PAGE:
Don't try using any general-purpose curve fitting algorithm for this.
The form of your function looks like a frequency response function, with the two unknown parameters $\omega_0$ and $\gamma$ - i.e. the resonant frequency, and the damping parameter. The function you specified omits an important feature if this is measured data, namely the relative phase between the "force" driving the oscillation and the response.
If you didn't measure the phase at each frequency, repeat the experiment, because that is critical information.
When you have the amplitude and phase data, there are curve fitting techniques devised specifically for this problem of "system identification" in experimental modal analysis. A simple one is the so-called "circle fitting" method. If you make a Nyquist plot of your measured data (i.e. plot imaginary part of the response against the real part), the section of the curve near the resonance is a circle, and you can fit a circle to the measured data and find the parameters from it.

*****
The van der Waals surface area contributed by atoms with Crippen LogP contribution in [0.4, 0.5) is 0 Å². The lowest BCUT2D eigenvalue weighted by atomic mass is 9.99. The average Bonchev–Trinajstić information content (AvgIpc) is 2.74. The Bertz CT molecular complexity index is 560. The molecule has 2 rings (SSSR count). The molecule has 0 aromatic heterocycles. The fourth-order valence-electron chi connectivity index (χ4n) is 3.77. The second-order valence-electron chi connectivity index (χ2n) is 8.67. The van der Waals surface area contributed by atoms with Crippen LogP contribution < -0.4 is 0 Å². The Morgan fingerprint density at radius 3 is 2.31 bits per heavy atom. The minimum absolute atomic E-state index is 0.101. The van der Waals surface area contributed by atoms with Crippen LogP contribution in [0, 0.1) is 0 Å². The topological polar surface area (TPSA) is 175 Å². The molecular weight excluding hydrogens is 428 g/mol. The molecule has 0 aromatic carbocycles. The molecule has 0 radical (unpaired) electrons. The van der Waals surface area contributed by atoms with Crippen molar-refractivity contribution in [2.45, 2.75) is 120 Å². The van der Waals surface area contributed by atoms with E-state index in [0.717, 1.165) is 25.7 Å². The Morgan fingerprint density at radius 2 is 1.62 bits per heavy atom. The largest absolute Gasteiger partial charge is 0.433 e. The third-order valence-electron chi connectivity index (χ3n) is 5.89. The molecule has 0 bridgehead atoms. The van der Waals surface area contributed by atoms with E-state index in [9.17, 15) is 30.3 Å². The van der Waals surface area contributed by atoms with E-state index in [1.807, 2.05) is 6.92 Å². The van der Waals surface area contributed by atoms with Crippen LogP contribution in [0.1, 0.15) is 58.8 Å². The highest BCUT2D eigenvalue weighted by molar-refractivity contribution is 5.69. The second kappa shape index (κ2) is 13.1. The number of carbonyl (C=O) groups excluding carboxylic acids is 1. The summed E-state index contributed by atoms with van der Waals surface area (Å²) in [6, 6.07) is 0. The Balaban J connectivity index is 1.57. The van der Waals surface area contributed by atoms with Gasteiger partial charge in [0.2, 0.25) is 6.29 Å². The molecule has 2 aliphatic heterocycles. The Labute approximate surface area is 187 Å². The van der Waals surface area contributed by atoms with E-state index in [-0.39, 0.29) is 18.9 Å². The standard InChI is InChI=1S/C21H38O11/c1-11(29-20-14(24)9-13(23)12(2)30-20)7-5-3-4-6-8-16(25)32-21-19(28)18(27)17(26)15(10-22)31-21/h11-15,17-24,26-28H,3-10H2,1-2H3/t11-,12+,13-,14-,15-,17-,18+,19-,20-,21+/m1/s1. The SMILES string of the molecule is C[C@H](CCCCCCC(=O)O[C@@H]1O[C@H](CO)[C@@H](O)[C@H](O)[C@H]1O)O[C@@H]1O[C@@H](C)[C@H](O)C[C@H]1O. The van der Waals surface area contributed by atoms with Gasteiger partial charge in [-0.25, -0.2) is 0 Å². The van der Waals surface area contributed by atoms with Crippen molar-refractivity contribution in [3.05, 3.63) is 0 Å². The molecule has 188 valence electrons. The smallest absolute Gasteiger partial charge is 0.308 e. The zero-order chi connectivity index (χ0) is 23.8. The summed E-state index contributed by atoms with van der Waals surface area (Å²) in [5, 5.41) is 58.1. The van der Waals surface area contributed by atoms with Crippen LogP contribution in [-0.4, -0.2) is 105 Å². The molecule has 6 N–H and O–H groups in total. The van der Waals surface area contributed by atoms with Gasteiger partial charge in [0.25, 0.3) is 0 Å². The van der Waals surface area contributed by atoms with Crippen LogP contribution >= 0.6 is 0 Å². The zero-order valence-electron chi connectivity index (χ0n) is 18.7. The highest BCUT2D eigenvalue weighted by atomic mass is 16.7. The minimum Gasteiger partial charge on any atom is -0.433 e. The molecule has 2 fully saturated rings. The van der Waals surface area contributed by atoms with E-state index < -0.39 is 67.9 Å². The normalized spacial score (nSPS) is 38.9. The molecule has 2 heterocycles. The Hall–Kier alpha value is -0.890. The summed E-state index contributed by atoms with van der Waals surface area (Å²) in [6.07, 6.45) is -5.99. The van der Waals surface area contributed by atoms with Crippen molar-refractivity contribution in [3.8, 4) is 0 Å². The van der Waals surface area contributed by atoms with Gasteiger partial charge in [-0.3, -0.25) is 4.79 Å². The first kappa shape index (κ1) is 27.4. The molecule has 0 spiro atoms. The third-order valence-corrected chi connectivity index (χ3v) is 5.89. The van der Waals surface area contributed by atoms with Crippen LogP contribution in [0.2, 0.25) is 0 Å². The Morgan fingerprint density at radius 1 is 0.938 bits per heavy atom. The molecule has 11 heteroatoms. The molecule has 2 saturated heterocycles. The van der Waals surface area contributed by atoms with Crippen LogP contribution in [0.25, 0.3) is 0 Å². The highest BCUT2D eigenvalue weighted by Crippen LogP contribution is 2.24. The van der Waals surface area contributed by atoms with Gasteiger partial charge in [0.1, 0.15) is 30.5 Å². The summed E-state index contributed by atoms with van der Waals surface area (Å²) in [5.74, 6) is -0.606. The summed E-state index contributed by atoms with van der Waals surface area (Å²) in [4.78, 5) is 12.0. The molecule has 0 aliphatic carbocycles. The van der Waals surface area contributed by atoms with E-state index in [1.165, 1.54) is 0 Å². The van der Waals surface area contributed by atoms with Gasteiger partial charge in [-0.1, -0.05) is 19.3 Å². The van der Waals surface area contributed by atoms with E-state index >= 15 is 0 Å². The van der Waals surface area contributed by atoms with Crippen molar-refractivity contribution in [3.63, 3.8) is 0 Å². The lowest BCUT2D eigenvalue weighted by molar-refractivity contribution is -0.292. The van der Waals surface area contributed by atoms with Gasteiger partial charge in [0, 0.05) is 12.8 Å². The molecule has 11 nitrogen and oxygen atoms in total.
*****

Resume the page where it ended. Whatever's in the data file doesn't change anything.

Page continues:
In practice, a simplistic approach assuming the system only has one resonance often doesn't work well, because the response of a real system near resonance also includes the off-resonance response to all the other vibration modes. If the resonant frequencies are well separated and lightly damped, it is possible to correct for this while fitting "one mode at a time". If this is not the case, you need methods that can identify several resonances simultaneously from one response function.
Rather than re-invent the wheel, use existing code. The signal processing toolbox in MATLAB would be a good starting point - for example https://uk.mathworks.com/help/signal/ref/modalfit.html